Why active management is not dead?

The rising popularity of passive funds will not herald the demise of pure active asset management.

According to Thomson Reuters Lipper, 2016 represented the European passive fund industry’s best period in terms of net flows in 13 years, despite an overall reduction in mutual fund net sales compared to 2015.

With passive investments accounting for a steadily increasing share of total assets under management, questions have arisen over the future of active management amid mounting fee pressure and intensifying regulatory scrutiny.

However, Davis, who joined Kames in October 2013, does not believe all forms of active management will, or even could be, indexed out of existence.

“Active management is not dead,” he says. “The asset managers facing a model change are those with funds that track the index and charge active fees for it. But pure active funds that consistently deliver what investors want will absolutely continue to have a place in portfolios, along with passive and even smart beta – funds that can play an important role as well. I don’t think that situation is going to change anytime soon.”

Irrespective of the increasing appeal of passive funds, Davis believes active funds will continue to offer investors’ an attractive option not only at certain stages in market cycles, but also in specialist areas that are harder to replicate in indexed forms.

“If passives perform well during phases in the cycle, good stock pickers seize opportunities as they emerge, particularly in periods of elevated volatility when markets have been on strong runs and may be due a correction,” he says. “Conviction managers who consistently deliver alpha will remain valuable, and we believe clients will continue to pay for their skill.”

Clients will also continue to seek funds that can meet their specific requirements in environments that might not be conducive to delivering them easily, says Davis. “In a low interest rate world, investors at or near retirement will be drawn to funds and managers able deliver income in the way they require it,” he argues. “That might mean, for instance, income generated monthly within low volatility, diversified strategies that can protect and potentially grow their capital. Delivering that with an attractive yield is not an easy thing to do outside an active fund that can allocate dynamically to alternative income sources.”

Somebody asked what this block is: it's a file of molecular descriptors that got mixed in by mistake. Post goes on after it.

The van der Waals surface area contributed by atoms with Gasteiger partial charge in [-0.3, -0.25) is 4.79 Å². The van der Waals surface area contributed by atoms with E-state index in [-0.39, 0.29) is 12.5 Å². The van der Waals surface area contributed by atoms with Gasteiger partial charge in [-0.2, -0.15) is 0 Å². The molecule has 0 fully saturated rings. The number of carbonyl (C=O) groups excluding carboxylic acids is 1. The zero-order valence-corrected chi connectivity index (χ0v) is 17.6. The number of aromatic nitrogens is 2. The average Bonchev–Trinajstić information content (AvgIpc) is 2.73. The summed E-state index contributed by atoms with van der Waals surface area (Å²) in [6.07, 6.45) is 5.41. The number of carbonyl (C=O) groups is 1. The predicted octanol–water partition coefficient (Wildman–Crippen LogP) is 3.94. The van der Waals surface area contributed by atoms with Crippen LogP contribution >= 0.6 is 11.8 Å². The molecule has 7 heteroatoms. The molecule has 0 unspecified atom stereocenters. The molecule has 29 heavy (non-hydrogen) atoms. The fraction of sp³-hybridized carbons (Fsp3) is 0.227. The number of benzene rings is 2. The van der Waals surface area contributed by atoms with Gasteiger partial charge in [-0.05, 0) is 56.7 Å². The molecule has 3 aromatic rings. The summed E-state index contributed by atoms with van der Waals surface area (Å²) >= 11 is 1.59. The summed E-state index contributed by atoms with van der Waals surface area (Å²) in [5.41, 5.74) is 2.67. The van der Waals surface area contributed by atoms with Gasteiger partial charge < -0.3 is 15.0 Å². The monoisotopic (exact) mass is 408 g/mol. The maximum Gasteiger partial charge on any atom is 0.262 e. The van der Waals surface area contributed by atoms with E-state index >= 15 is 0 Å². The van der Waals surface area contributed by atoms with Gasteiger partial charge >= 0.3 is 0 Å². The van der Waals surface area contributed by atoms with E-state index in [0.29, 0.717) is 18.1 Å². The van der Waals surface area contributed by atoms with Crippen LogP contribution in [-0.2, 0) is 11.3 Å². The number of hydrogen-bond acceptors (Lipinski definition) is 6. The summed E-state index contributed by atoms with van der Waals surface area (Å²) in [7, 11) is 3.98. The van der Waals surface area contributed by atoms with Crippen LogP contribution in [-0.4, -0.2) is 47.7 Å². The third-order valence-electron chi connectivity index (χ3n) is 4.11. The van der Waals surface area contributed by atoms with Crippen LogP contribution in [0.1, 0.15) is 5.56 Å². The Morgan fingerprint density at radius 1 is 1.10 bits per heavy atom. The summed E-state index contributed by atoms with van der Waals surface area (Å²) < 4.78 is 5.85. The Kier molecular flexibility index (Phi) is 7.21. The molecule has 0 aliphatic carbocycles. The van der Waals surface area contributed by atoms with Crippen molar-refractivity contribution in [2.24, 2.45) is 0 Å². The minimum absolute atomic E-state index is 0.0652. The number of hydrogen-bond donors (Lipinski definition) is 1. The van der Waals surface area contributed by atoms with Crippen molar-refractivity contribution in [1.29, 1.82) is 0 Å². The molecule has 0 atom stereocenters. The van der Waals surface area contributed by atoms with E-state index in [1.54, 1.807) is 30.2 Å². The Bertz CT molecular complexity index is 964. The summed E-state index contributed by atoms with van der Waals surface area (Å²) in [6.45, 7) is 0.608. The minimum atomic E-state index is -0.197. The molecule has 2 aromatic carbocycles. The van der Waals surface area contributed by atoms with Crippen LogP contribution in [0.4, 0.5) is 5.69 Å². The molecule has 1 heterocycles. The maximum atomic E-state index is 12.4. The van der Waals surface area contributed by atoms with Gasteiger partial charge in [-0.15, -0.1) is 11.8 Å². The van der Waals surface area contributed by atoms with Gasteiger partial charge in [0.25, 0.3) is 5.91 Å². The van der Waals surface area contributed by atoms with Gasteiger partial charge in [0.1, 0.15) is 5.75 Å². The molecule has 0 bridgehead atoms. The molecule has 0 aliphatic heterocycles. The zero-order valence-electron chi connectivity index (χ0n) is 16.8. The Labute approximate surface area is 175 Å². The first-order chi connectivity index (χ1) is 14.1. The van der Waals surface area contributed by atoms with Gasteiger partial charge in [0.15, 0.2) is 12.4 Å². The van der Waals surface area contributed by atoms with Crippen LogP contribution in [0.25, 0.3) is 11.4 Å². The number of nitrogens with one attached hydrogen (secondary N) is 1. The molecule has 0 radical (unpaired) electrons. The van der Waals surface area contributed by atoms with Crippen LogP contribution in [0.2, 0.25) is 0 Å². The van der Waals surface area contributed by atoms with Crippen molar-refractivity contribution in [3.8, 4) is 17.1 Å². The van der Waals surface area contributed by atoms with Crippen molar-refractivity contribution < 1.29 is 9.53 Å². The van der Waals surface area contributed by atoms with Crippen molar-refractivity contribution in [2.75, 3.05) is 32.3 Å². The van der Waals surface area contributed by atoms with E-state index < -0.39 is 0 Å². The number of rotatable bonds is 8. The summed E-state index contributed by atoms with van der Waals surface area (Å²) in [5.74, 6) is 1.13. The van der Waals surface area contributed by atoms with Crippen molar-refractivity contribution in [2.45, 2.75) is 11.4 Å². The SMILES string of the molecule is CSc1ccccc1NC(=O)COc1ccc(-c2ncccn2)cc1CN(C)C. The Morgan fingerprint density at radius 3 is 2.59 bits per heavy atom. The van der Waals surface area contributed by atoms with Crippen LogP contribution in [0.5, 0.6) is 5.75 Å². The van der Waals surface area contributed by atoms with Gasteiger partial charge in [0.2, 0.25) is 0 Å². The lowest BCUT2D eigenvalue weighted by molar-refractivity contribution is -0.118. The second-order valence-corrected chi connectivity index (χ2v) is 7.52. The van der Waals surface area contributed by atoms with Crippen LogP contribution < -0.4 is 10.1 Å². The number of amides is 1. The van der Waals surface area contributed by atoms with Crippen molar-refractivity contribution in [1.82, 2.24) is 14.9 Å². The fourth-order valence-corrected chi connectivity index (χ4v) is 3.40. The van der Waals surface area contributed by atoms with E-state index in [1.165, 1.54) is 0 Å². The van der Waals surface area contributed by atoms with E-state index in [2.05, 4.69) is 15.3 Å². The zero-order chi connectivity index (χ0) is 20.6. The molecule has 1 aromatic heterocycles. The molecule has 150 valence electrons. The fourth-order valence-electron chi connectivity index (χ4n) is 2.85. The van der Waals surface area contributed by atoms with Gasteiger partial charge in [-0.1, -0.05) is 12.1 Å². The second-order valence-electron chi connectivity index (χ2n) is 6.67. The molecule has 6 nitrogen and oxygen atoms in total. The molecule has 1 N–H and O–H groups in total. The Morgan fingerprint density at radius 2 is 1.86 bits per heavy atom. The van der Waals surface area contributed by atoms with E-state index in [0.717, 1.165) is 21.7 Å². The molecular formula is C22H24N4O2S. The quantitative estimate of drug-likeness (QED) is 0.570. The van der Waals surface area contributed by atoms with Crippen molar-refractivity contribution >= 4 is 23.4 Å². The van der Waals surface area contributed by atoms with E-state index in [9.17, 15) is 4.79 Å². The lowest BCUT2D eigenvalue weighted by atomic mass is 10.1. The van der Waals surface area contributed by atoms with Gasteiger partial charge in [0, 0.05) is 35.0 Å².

Nonetheless, Davis says many active managers, particularly those offering specialist strategies, must ensure their propositions are not only differentiated but also clearly understood by the wider market. “If you are a specialist you have to be very clear about what you offer and what you are doing differently, not just relative to the index but also in relation to the rest of the market,” he says. “That is key. Whether that means a specialism within property, a focus on ESG, different ways of delivering alpha with low volatility – you have to show you can deliver on a repeatable basis. Active managers can’t compete on price; they have to demonstrate constant outperformance.”

More broadly, he says the active versus passive debate is often too binary and risks overlooking the key question facing those advising and providing services to investors.

“Passive investments, smart beta funds and active funds all have their place in the market,” he says. “None is inherently better. It is down to what investors want, what they want to pay, how much risk they want to take, and over what timeframe. That is the arbiter of value. Intermediaries’ role is to match the expectations of investors with the right strategies. Saying passive is better than active or vice versa overlooks a vital question: what does the customer actually want?”

Martin Davis is the CEO of Kames Capital

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